By Matt Schuckman Herald-Whig
QUINCY — Parker Bland didn’t know why Sean Taylor would be calling him into the coach’s office.
“My nerves immediately perked up,” Bland said. “I didn’t know what to expect.”
What Taylor, the former Quincy High School boys basketball coach, had in mind was something unique and rare. Bland, a freshman during the 2013-14 season, was being moved up to the varsity and told he would start in the second game of the QHS Thanksgiving Tournament against Algonquin Jacobs.
“There were butterflies,” Bland said. “It was an indescribable feeling.”
It was unforgettable, too. Bland scored four points and grabbed three rebounds as the Blue Devils earned a 44-41 victory over Jacobs.
“That’s something that you can’t forget,” Bland said. “Having all the support from the seniors at that time, having support from friends, it was so incredible.”
Fast forward to today and Bland is getting prepared to play his final game at home when the Blue Devils play host to Moline on Friday night. Quincy has an opportunity to win the Western Big Six Conference championship outright and extend its home winning streak to 29 consecutive games, two milestones extremely important to Bland and his fellow seniors.
“To know the tradition behind the program, it’s not something you take for granted,” Bland said. “When you sit down and think about it, it’s incredible.”
So is the personal milestone Bland is nearing.
The 6-foot-4 forward heads into the final regular season game with 974 career points and could become the 21st player in program history to reach the 1,000-point plateau. Eighteen of the 20 members of the exclusive club are inducted into the QHS Hall of Fame, and 2010 graduate Zach Forbes isn’t eligible yet.
Bland, who is averaging 15.8 points per game this season, will reach 1,000 points if he hits his average in the next two games.
“It’s mind-blowing to know I’m even in that position,” Bland said. “For that to happen, it would be a miracle. It’s something I’ve thought about since Day 1, but you can’t overthink it. You can’t worry about it. If it comes, you’re blessed.
“I still take a step back and make sure I don’t take anything lightly. You treasure every moment.”
That includes the sweat equity he’s earned.
Bland’s commitment to improving has resulted in developing a complete game. He was 6 of 22 from 3-point range for his career, but this season, he’s made 19 3-pointers and is shooting 44.2 percent from beyond the arc.
“He’s impacting the game in a variety of ways,” QHS coach Andy Douglas said. “He’s not just going at the basket.”
That’s because Douglas and the coaching pushed him to be a more complete player.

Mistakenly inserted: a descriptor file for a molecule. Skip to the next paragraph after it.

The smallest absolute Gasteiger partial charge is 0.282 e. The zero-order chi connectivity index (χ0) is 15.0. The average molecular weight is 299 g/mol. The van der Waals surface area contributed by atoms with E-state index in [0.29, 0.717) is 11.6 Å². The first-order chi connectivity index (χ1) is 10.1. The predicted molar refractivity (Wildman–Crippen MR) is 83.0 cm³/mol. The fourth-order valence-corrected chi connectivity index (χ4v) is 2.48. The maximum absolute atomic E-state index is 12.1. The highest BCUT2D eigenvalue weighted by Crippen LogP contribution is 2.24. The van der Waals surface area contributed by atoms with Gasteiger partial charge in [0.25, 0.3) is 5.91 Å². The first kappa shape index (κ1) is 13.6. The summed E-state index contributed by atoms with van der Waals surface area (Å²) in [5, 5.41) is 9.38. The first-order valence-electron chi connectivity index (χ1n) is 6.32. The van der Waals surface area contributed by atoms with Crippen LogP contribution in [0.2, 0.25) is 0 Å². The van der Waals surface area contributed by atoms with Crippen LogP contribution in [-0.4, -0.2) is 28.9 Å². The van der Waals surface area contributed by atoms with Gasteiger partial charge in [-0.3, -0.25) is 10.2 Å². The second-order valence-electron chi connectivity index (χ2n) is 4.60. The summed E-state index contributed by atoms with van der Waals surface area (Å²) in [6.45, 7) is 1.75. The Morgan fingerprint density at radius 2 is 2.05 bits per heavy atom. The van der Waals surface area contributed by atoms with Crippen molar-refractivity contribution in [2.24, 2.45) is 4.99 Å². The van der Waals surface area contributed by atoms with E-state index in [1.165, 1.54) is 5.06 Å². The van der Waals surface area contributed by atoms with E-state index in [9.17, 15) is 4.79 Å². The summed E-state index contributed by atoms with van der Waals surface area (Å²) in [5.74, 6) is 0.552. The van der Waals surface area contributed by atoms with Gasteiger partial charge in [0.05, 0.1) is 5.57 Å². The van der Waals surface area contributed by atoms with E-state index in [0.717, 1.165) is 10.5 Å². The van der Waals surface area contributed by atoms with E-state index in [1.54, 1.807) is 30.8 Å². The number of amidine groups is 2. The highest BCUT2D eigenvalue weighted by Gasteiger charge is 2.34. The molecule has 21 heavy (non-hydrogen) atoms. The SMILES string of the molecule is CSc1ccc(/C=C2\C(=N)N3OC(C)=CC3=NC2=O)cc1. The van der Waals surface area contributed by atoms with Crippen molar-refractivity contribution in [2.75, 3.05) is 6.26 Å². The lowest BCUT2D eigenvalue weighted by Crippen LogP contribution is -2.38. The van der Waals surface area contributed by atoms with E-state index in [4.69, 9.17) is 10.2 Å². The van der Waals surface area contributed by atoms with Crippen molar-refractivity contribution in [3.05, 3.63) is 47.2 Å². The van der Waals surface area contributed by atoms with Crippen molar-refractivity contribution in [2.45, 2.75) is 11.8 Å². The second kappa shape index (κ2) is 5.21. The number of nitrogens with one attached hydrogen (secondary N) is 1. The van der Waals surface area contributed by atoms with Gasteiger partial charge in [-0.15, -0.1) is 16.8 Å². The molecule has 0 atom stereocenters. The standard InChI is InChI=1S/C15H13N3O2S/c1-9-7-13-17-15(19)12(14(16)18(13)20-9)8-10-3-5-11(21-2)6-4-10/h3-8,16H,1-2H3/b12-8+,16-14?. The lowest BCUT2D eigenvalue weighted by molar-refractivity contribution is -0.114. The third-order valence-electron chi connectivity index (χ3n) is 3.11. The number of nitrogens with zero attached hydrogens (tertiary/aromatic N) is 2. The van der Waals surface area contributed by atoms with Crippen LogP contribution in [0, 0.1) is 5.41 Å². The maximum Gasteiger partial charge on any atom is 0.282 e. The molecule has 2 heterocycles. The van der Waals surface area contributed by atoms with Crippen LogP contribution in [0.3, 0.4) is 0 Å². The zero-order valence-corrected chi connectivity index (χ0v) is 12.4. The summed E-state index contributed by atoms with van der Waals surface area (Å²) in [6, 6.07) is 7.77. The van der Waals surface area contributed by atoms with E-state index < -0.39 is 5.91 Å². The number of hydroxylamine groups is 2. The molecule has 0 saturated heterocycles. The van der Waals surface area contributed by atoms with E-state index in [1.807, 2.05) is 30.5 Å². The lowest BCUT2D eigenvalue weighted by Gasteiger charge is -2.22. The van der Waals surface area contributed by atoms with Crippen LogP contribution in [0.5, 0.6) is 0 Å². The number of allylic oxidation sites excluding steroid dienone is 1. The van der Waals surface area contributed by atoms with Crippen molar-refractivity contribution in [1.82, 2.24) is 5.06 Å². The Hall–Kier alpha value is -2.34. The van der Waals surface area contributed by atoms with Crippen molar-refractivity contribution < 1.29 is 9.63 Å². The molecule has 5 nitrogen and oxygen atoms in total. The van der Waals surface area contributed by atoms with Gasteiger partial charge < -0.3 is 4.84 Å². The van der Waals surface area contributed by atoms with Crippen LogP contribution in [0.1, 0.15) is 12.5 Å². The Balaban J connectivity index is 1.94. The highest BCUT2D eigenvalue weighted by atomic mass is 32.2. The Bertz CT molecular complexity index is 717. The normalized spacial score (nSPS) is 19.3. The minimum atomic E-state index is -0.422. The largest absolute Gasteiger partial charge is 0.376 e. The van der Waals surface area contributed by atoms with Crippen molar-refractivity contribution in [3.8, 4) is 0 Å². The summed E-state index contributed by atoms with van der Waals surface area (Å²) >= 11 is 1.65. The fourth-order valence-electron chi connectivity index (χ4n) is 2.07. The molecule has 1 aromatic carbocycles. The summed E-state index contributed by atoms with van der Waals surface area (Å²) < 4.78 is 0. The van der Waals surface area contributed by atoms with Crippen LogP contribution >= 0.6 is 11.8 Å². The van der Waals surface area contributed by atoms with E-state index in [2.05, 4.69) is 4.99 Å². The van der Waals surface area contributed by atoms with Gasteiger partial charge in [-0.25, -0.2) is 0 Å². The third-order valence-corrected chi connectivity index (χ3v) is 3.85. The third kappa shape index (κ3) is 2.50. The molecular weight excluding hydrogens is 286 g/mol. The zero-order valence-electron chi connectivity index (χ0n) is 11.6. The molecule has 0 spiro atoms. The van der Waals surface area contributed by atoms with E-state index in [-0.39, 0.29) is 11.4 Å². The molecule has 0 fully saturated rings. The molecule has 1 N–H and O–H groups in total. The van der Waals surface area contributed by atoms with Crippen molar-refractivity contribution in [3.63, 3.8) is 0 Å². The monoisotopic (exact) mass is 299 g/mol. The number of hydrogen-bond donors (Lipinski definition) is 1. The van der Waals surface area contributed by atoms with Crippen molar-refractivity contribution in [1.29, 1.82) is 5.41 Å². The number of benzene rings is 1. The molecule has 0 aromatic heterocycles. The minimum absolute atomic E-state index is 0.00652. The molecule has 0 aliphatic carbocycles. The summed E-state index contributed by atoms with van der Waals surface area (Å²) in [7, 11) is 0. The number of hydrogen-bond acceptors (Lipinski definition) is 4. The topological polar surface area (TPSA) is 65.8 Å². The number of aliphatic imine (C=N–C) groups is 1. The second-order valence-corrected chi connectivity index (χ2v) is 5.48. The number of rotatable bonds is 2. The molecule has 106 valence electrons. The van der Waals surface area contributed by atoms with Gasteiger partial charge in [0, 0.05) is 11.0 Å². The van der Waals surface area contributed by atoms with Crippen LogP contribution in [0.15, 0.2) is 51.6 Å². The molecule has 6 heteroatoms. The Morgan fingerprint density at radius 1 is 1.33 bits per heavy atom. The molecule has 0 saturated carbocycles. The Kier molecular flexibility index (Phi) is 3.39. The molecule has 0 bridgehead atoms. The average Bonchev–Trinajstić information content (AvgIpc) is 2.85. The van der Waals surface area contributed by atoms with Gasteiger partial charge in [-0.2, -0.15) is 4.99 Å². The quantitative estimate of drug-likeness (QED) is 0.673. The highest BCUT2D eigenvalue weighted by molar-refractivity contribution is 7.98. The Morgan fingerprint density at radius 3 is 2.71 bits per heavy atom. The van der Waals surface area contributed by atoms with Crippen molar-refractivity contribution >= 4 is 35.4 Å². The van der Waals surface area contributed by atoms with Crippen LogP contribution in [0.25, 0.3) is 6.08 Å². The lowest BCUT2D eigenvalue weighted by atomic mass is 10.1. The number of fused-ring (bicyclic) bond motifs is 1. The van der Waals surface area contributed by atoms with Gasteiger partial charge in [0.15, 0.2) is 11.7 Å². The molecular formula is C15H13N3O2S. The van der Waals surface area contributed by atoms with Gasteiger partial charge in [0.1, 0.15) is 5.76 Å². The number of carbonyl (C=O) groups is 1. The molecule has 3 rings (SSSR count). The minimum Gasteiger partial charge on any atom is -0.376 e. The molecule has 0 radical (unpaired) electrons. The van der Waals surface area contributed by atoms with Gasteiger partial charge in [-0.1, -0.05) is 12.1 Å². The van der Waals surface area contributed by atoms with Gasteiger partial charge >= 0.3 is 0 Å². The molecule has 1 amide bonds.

“Coach said going into my junior year that I was going to have to develop a right hand and develop a mid-range jumper,” Bland said. “I worked on that a lot. I started to get into that routine my junior year, but it didn’t hit me how important it was until after my junior year.
“That’s when he got me into the weight room and got me into the gym. He had me focusing on my ball-handling and my perimeter game.”
It wasn’t always easy, but Bland developed the maturity and leadership is takes to impact the game in all facets.
“He brings it in practice, which the kids see every day,” Douglas said. “Coming in every single practice ready to work means so much.”
It was the only way to get better.
“The coaches have allowed me to make mistakes, but those mistakes have improved my game, improved my basketball IQ and improved my decisions on and off the court,” Bland said.
It’s caught the eye of college coaches.
Bland has been in contact with coaches from Quincy University, Hanniba-LaGrange University, the University of Wisconsin-Platteville and the University of Sioux Falls and plans to visit those schools once his season ends.
“With his size, his athleticism and his quickness, he has the ability to play at the next level,” Douglas said.
Everything that has happened the last four years will have Bland well prepared for whatever is to come.
“Even now, and you can ask my teammates about this, I get nervous before the big games come up,” Bland said. “But having that experience of having gone through them definitely helps. It allows me to help settle my teammates who don’t have that experience.
“How I come out and how I react is important. How I handle things is important.”